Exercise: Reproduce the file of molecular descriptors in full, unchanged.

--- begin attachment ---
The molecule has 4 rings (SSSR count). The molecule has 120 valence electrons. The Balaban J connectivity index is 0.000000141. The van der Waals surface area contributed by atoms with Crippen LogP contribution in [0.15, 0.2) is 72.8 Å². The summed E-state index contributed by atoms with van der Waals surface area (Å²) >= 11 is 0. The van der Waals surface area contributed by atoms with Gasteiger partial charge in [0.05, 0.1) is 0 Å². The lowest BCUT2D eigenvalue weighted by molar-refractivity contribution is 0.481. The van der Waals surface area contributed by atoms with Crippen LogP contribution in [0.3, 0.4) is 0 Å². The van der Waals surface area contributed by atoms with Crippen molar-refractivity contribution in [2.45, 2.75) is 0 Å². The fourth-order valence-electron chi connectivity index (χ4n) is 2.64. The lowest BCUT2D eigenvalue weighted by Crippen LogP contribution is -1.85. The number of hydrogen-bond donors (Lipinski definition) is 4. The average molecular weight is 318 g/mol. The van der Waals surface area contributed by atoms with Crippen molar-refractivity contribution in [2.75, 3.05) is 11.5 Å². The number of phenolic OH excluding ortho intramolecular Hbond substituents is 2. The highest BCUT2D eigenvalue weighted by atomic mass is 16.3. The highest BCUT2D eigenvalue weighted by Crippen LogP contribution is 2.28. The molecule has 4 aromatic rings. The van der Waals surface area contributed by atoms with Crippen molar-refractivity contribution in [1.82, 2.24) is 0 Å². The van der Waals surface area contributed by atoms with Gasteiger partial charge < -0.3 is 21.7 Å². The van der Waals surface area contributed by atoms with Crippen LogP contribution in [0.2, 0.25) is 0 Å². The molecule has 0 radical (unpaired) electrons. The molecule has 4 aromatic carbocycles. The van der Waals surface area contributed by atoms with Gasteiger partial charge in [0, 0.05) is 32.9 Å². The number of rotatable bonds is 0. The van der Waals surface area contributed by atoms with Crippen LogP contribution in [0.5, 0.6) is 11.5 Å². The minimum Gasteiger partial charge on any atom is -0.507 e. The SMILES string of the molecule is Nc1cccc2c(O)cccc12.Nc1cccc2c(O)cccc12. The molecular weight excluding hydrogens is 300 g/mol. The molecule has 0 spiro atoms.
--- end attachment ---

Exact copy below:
The molecule has 4 rings (SSSR count). The molecule has 120 valence electrons. The Balaban J connectivity index is 0.000000141. The van der Waals surface area contributed by atoms with Crippen LogP contribution in [0.15, 0.2) is 72.8 Å². The summed E-state index contributed by atoms with van der Waals surface area (Å²) >= 11 is 0. The van der Waals surface area contributed by atoms with Gasteiger partial charge in [0.05, 0.1) is 0 Å². The lowest BCUT2D eigenvalue weighted by molar-refractivity contribution is 0.481. The van der Waals surface area contributed by atoms with Crippen LogP contribution in [0.3, 0.4) is 0 Å². The van der Waals surface area contributed by atoms with Crippen molar-refractivity contribution in [2.45, 2.75) is 0 Å². The fourth-order valence-electron chi connectivity index (χ4n) is 2.64. The lowest BCUT2D eigenvalue weighted by Crippen LogP contribution is -1.85. The number of hydrogen-bond donors (Lipinski definition) is 4. The average molecular weight is 318 g/mol. The van der Waals surface area contributed by atoms with Crippen molar-refractivity contribution in [2.75, 3.05) is 11.5 Å². The number of phenolic OH excluding ortho intramolecular Hbond substituents is 2. The highest BCUT2D eigenvalue weighted by atomic mass is 16.3. The highest BCUT2D eigenvalue weighted by Crippen LogP contribution is 2.28. The molecule has 4 aromatic rings. The van der Waals surface area contributed by atoms with Crippen molar-refractivity contribution in [1.82, 2.24) is 0 Å². The van der Waals surface area contributed by atoms with Gasteiger partial charge < -0.3 is 21.7 Å². The van der Waals surface area contributed by atoms with Crippen LogP contribution in [0.2, 0.25) is 0 Å². The molecule has 0 radical (unpaired) electrons. The molecule has 4 aromatic carbocycles. The van der Waals surface area contributed by atoms with Gasteiger partial charge in [0, 0.05) is 32.9 Å². The number of rotatable bonds is 0. The van der Waals surface area contributed by atoms with Crippen LogP contribution in [0.5, 0.6) is 11.5 Å². The minimum Gasteiger partial charge on any atom is -0.507 e. The SMILES string of the molecule is Nc1cccc2c(O)cccc12.Nc1cccc2c(O)cccc12. The molecular weight excluding hydrogens is 300 g/mol. The molecule has 0 spiro atoms.